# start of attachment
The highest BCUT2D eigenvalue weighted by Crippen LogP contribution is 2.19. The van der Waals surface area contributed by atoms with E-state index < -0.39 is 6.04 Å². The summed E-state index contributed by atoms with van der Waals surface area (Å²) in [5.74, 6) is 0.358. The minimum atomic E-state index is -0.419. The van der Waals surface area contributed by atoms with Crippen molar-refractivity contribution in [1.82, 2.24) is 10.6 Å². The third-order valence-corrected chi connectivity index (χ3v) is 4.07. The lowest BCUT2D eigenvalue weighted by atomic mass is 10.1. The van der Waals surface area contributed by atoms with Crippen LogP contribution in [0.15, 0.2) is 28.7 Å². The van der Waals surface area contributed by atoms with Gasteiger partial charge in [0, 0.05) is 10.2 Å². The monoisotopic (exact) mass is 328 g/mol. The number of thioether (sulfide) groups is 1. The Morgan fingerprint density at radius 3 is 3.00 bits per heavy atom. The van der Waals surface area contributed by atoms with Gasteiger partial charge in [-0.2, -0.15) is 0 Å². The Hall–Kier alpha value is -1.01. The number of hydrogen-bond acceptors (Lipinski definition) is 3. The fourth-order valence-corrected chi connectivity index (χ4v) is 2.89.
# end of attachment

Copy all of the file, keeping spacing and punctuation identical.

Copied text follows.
The highest BCUT2D eigenvalue weighted by Crippen LogP contribution is 2.19. The van der Waals surface area contributed by atoms with E-state index < -0.39 is 6.04 Å². The summed E-state index contributed by atoms with van der Waals surface area (Å²) in [5.74, 6) is 0.358. The minimum atomic E-state index is -0.419. The van der Waals surface area contributed by atoms with Crippen molar-refractivity contribution in [1.82, 2.24) is 10.6 Å². The third-order valence-corrected chi connectivity index (χ3v) is 4.07. The lowest BCUT2D eigenvalue weighted by atomic mass is 10.1. The van der Waals surface area contributed by atoms with Crippen LogP contribution in [0.15, 0.2) is 28.7 Å². The van der Waals surface area contributed by atoms with Gasteiger partial charge in [0, 0.05) is 10.2 Å². The monoisotopic (exact) mass is 328 g/mol. The number of thioether (sulfide) groups is 1. The Morgan fingerprint density at radius 3 is 3.00 bits per heavy atom. The van der Waals surface area contributed by atoms with Gasteiger partial charge in [-0.2, -0.15) is 0 Å². The Hall–Kier alpha value is -1.01. The number of hydrogen-bond acceptors (Lipinski definition) is 3. The fourth-order valence-corrected chi connectivity index (χ4v) is 2.89.